When the Port School held their graduation exercises in 1926, keeper Watters was on hand to introduce the guest speaker. Dorothy was cited for her perfect attendance record—neither absent nor tardy any day throughout her years at the school. That September, Della and Dorothy moved 10 miles inland, to San Luis Obispo, so that Dorothy could attend San Luis High School. There was no way for Dorothy to commute between the lighthouse and San Luis High, so she and her mother, like other mothers and lighthouse children of high-school age, spent school terms boarding in San Luis Obispo, returning to the lighthouse for visits during school breaks and summer vacations.

George Watters was an officer in the San Luis Obispo chapter of the Spanish American War Veterans, and Della was a member, and one-time president, of the Ladies’ Auxiliary. George Watters was also active in the Sciots, a fraternal organization devoted to aiding children in need. In 1927, the Sciots gave children from the detention home in San Luis Obispo an all-day outing, and Watters hosted them to a barbeque and picnic at the lighthouse.

Keeper and Mrs. Watters were also friends with Rev. Oscar D. McClung, pastor of the San Luis Obispo Baptist Church. On at least one occasion, in August of 1927, George and Della hosted McClung and his family at the light station, picnicking on the beach below the lighthouse and fishing from the breakwater, which extended from the lighthouse beach to nearby Whaler’s Island. Some of McClung’s sermons may have been inspired by his friendship with Watters and his lighthouse visits. The local paper wrote, in October of 1927:

At the evangelistic services at the Baptist church Monday night, Rev. O. D. McClung, pastor, gave the second of the series of 10 addresses on “Ten Flashes from God’s Lighthouse . . .”

In 1928, Watters described his duties as Point San Luis Keeper:

Operation and upkeep of fog signal. Operation and upkeep of 35 mm incandescent vapor light. Three hours of general station work five days a week. Eight hours of watch in twenty-four hours. Boating of mail, supplies, and freight into station. Upkeep of four miles of pipeline with intake box and water tanks. Upkeep of 14 buildings. Clerical work of station. Upkeep of station plumbing and painting. Upkeep of grounds, fences, hedges and gardens. Upkeep of mountain trail and telephone line (one mile of each). Upkeep of two fifty-foot wharves. Upkeep and operation of donkey boiler with boom and mast, etc. Upkeep of spur and can buoys. Upkeep of station skiff. Tending light buoy.

At that time, and indeed until 1962, there was no road to the light station; cars owned by keepers were garaged in the nearby town of Avila. The only practical access to the station was by water, although there was the rough “mountain trail” that hikers to the lighthouse could use and on which the lighthouse children traveled to get to and from the Port School, dodging cattle and, in hot weather, rattlesnakes. A telephone line connected the lighthouse to the Port San Luis pier.

Point Bonita

In September of 1929, Watters transferred to Point Bonita Lighthouse, replacing retiring Keeper John F. Ingersoll. Why he wanted to transfer is unknown, but a likely guess is that George and Della wanted to be closer to Shirley Jean, their only grandchild. During his service at the San Luis Light Station, George made a point of taking frequent trips north to visit his son and his family.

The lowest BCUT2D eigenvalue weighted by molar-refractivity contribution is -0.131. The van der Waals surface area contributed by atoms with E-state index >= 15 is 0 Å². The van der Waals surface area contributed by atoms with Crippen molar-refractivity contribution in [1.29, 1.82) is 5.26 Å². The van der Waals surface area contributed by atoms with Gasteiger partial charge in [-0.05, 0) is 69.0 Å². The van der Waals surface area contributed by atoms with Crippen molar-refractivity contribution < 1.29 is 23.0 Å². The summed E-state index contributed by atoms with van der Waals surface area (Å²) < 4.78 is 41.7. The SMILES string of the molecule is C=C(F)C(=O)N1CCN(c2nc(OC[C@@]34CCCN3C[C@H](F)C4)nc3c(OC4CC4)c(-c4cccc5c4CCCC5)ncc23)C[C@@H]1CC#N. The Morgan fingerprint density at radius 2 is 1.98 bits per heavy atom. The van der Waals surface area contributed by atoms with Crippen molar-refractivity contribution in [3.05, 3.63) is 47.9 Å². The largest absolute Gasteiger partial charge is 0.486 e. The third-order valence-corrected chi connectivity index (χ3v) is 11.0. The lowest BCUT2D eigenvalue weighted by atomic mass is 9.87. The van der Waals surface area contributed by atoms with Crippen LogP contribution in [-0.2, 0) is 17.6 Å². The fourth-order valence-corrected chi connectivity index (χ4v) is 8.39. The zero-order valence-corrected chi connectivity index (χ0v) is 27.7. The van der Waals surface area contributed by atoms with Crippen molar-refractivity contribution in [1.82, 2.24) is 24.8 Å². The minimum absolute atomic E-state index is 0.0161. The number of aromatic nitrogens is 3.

Before his departure for Point Bonita, members of the San Luis Obispo Spanish War Veterans and the Ladies’ Auxiliary threw Watters a surprise farewell party. The local newspaper paper noted that “the Watters family will be sincerely missed in this community, where they have many friends.” Della and Dorothy remained in San Luis Obispo until June, 1930, so that Dorothy could finish her junior year at San Luis High, then join keeper Watters at his new post. Two years later, Dorothy married Clifton J. Hall. A daughter, Carolyn Dorothy Hall—Watters’ second grandchild – was born in 1933.

The Watters family and the Van Harrevelds continued to stay in touch. After the family moved to Point Bonita, George and Della returned to Avila from time to time to visit the Van Harrevelds and other friends in the San Luis Obispo area, on one occasion bringing with them Dorothy and her daughter. On other occasions, George and Della would host the Van Harrevelds at Point Bonita.

On December 11, 1932, while Watters was on duty at Point Bonita, the fog signal was put in operation for two-and-a-half hours. This would not have been noteworthy had the signal been sounding on account of fog. But that was not the reason. The signal was sounding on account of heavy snow. According to a 1933 Lighthouse Service Bulletin report, “it was believed that this is the first time that snow has fallen in the vicinity of San Francisco Bay sufficiently heavy to require the sounding of the fog signals.”


Watters retired in 1941. Immediately following his retirement, George and Della traveled to Avila for another visit with the Van Harrevelds. But George and Della decided not to make Avila their home. Instead, they moved to Mill Valley, California likely because it was much closer to their children and granddaughters.

George Watters died just three years after his retirement, on September 4, 1944. He was 65 years old. The news of his death was announced in the San Luis Obispo Telegram-Tribune, even though he had left the area some 15 years before.

This story appeared in the May/Jun 2019 edition of Lighthouse Digest Magazine. The print edition contains more stories than our internet edition, and each story generally contains more photographs - often many more - in the print edition. For subscription information about the print edition, click here.